I went to my dorm after lab, read some of the Stem Cells and Cloning reading material I’ll use for my book report, took a twenty minute nap, and went to the Dining Commons at around 6:15 PM.

Today was a relaxed day. I know these next few days will be the calm before the storm… The storm of book reports, oral presentations, research papers, news article presentations, and exams. I’m preparing for it all by doing my readings, planning my paper and presentation with April, and studying with the cohort. I wonder what new adventure is in store for me tomorrow!
Taking a quick study break

The Love of the Game

Evan getting ready to work on our story.
I woke up late today, at 8:40 AM. I missed breakfast because I didn't have enough time to eat. I was in a hurry and I had eight minutes to get to class. Fortunately, I got to class on dot at 9 AM. We started doing our journal from 9 AM to 10 AM. Achy told us to stop and started talking about the elements. She told the class that in our road story we are missing the point of the elements. One story would have the desire, but it won’t describe the obstacle and how they are going to overcome it.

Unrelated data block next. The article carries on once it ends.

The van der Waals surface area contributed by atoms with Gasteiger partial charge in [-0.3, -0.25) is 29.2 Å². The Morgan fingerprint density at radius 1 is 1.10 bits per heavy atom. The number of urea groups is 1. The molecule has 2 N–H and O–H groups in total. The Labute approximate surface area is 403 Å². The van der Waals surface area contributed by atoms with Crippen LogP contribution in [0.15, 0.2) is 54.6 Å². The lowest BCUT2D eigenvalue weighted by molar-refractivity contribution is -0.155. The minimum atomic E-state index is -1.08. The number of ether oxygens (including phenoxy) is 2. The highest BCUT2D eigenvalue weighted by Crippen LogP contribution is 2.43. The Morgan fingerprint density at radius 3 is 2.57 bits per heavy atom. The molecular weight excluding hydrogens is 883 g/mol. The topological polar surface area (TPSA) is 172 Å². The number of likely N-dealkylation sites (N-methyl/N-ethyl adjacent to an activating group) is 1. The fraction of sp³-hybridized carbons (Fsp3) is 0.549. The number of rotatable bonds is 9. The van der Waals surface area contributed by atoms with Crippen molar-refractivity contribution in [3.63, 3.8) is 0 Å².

The view on fifth floor.
Another story would have the obstacle and the plan, but there will be no consequences or failures. Achy told the class that we need to take control of the POV character, that they are the one driving the story. She also said that the obstacle is divided in two, either fear of what would happen if the plan fails or a promise of what would happen if the plan is successful. Then, she let us go, and we needed to revise our story with our group. Before Achy let the class go, she change one of our team member and we needed to work with “fresh new blood”.